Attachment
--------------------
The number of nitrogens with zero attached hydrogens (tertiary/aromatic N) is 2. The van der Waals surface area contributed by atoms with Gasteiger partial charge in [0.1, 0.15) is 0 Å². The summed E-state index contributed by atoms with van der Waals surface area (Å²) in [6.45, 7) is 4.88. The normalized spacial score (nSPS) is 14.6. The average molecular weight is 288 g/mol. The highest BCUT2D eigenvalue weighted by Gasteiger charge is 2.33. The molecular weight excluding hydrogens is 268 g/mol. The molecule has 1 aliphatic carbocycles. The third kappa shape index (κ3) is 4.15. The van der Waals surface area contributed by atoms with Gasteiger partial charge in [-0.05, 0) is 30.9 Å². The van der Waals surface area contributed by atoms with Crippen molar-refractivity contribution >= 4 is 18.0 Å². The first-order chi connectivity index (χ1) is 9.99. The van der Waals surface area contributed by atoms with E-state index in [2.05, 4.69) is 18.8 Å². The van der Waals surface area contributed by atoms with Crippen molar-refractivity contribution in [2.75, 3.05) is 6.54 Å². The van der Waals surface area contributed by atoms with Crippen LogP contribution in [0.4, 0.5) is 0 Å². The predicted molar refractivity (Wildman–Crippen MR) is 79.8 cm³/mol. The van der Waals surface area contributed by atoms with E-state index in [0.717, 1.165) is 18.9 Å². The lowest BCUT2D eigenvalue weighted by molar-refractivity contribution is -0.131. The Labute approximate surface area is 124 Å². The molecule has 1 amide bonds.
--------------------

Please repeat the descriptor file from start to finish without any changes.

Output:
The number of nitrogens with zero attached hydrogens (tertiary/aromatic N) is 2. The van der Waals surface area contributed by atoms with Gasteiger partial charge in [0.1, 0.15) is 0 Å². The summed E-state index contributed by atoms with van der Waals surface area (Å²) in [6.45, 7) is 4.88. The normalized spacial score (nSPS) is 14.6. The average molecular weight is 288 g/mol. The highest BCUT2D eigenvalue weighted by Gasteiger charge is 2.33. The molecular weight excluding hydrogens is 268 g/mol. The molecule has 1 aliphatic carbocycles. The third kappa shape index (κ3) is 4.15. The van der Waals surface area contributed by atoms with Gasteiger partial charge in [-0.05, 0) is 30.9 Å². The van der Waals surface area contributed by atoms with Crippen molar-refractivity contribution >= 4 is 18.0 Å². The first-order chi connectivity index (χ1) is 9.99. The van der Waals surface area contributed by atoms with E-state index in [2.05, 4.69) is 18.8 Å². The van der Waals surface area contributed by atoms with Crippen molar-refractivity contribution in [2.75, 3.05) is 6.54 Å². The van der Waals surface area contributed by atoms with Crippen LogP contribution in [0.4, 0.5) is 0 Å². The predicted molar refractivity (Wildman–Crippen MR) is 79.8 cm³/mol. The van der Waals surface area contributed by atoms with E-state index in [0.717, 1.165) is 18.9 Å². The lowest BCUT2D eigenvalue weighted by molar-refractivity contribution is -0.131. The Labute approximate surface area is 124 Å². The molecule has 1 amide bonds.